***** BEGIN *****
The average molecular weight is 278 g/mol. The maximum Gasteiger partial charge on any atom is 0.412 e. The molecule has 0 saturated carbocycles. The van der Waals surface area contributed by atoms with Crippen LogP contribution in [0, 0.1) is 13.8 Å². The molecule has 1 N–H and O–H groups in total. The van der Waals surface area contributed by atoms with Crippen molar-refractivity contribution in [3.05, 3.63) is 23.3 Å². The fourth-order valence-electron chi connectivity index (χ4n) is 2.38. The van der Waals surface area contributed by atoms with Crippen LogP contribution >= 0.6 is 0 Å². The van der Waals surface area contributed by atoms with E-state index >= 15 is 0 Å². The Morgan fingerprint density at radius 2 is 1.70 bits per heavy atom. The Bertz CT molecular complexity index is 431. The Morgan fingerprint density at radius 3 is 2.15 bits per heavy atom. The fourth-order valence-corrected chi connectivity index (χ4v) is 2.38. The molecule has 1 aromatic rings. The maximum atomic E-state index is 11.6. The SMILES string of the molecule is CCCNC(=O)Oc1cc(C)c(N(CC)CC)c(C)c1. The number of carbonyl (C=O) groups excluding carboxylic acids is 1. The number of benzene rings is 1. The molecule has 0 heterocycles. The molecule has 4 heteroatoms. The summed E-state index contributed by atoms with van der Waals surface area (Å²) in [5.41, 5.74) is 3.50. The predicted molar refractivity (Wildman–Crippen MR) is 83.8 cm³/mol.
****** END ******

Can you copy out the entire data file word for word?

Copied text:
The average molecular weight is 278 g/mol. The maximum Gasteiger partial charge on any atom is 0.412 e. The molecule has 0 saturated carbocycles. The van der Waals surface area contributed by atoms with Crippen LogP contribution in [0, 0.1) is 13.8 Å². The molecule has 1 N–H and O–H groups in total. The van der Waals surface area contributed by atoms with Crippen molar-refractivity contribution in [3.05, 3.63) is 23.3 Å². The fourth-order valence-electron chi connectivity index (χ4n) is 2.38. The van der Waals surface area contributed by atoms with Crippen LogP contribution >= 0.6 is 0 Å². The van der Waals surface area contributed by atoms with E-state index >= 15 is 0 Å². The Morgan fingerprint density at radius 2 is 1.70 bits per heavy atom. The Bertz CT molecular complexity index is 431. The Morgan fingerprint density at radius 3 is 2.15 bits per heavy atom. The fourth-order valence-corrected chi connectivity index (χ4v) is 2.38. The molecule has 1 aromatic rings. The maximum atomic E-state index is 11.6. The SMILES string of the molecule is CCCNC(=O)Oc1cc(C)c(N(CC)CC)c(C)c1. The number of carbonyl (C=O) groups excluding carboxylic acids is 1. The number of benzene rings is 1. The molecule has 0 heterocycles. The molecule has 4 heteroatoms. The summed E-state index contributed by atoms with van der Waals surface area (Å²) in [5.41, 5.74) is 3.50. The predicted molar refractivity (Wildman–Crippen MR) is 83.8 cm³/mol.